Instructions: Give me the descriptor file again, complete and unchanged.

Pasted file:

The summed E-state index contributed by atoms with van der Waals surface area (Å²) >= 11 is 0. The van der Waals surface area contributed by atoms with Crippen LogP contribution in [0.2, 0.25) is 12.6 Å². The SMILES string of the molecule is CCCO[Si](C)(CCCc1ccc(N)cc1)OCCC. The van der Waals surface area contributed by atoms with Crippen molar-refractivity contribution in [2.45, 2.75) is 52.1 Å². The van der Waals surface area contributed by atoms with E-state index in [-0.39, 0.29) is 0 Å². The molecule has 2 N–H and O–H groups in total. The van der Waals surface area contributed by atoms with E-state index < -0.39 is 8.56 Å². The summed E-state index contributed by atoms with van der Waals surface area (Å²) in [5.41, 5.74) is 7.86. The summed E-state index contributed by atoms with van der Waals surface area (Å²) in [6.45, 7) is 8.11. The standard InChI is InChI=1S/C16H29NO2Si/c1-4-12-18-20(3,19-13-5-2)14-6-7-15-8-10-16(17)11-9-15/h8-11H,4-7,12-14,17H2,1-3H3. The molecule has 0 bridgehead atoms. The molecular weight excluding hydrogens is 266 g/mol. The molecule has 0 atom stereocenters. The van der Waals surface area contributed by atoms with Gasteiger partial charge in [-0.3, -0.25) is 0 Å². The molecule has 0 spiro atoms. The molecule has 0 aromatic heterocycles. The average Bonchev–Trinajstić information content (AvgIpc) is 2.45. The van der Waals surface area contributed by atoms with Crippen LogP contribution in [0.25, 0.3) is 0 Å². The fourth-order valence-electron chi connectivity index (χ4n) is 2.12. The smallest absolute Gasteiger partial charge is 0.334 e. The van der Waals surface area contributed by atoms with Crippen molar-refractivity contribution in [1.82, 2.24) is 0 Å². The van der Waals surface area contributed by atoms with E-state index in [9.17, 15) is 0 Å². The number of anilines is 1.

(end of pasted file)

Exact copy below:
The summed E-state index contributed by atoms with van der Waals surface area (Å²) >= 11 is 0. The van der Waals surface area contributed by atoms with Crippen LogP contribution in [0.2, 0.25) is 12.6 Å². The SMILES string of the molecule is CCCO[Si](C)(CCCc1ccc(N)cc1)OCCC. The van der Waals surface area contributed by atoms with Crippen molar-refractivity contribution in [2.45, 2.75) is 52.1 Å². The van der Waals surface area contributed by atoms with E-state index in [-0.39, 0.29) is 0 Å². The molecule has 2 N–H and O–H groups in total. The van der Waals surface area contributed by atoms with E-state index < -0.39 is 8.56 Å². The summed E-state index contributed by atoms with van der Waals surface area (Å²) in [5.41, 5.74) is 7.86. The summed E-state index contributed by atoms with van der Waals surface area (Å²) in [6.45, 7) is 8.11. The standard InChI is InChI=1S/C16H29NO2Si/c1-4-12-18-20(3,19-13-5-2)14-6-7-15-8-10-16(17)11-9-15/h8-11H,4-7,12-14,17H2,1-3H3. The molecule has 0 bridgehead atoms. The molecular weight excluding hydrogens is 266 g/mol. The molecule has 0 atom stereocenters. The van der Waals surface area contributed by atoms with Gasteiger partial charge in [-0.3, -0.25) is 0 Å². The molecule has 0 spiro atoms. The molecule has 0 aromatic heterocycles. The average Bonchev–Trinajstić information content (AvgIpc) is 2.45. The van der Waals surface area contributed by atoms with Crippen LogP contribution in [0.25, 0.3) is 0 Å². The fourth-order valence-electron chi connectivity index (χ4n) is 2.12. The smallest absolute Gasteiger partial charge is 0.334 e. The van der Waals surface area contributed by atoms with Crippen molar-refractivity contribution in [1.82, 2.24) is 0 Å². The van der Waals surface area contributed by atoms with E-state index in [9.17, 15) is 0 Å². The number of anilines is 1.